Patriot Water Treatment, which faces a potential shutdown next year due to environmental regulations, is planning a study to debunk the myths of hydraulic fracking.
“Our initial goal is to host a forum where all parties can share fact-based ideas, challenges and solutions concerning the use of water in this industry,” said Tom Angelo, Warren water-pollution control director, in a letter. “It is our charge to develop and implement a study that is science based, environmentally sound and practical. This study will protect our resources and embrace gainful employment for generations.”
Fracking, a process where water and chemicals are blasted into rocks thousands of feet below the ground to unlock natural gas and oil, has come under scrutiny for its environmental hazards.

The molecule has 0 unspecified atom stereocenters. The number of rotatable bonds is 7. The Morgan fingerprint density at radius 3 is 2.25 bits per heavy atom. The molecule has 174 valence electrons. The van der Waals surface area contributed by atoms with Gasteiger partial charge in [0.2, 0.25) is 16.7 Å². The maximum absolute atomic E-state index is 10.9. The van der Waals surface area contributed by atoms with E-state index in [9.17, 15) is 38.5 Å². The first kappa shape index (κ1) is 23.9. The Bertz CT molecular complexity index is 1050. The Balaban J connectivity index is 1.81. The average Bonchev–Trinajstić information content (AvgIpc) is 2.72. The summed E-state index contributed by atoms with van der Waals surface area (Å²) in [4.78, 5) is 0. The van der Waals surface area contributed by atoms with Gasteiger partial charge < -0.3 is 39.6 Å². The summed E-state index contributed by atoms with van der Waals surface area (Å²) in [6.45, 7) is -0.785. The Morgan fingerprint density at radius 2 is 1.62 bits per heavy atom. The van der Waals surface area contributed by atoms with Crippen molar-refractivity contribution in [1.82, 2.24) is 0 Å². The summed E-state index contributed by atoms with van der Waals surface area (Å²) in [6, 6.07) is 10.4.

The Ohio Department of Natural Resources ODNR ruled in May that it will revoke the city of Warren’s brine-water permit next year, citing a statute in Ohio law that “strictly limits” options for disposing brine from the production of oil or gas.
It doesn’t affect Patriot’s ability to clean water, but it affects where they can send it.
Unless the ODNR decision is changed — the main reason to go ahead with the study — Patriot will be out of options.
Patriot already has purchased land in East Liverpool and Steubenville in hopes of building plants similar to the one in Warren. President Andrew Blocksom said as many as 600 jobs could be created, but only if ODNR allows Patriot to send treated water to public-water treatment plants.
Read more in Wednesday’s Vindicator and at Vindy.com.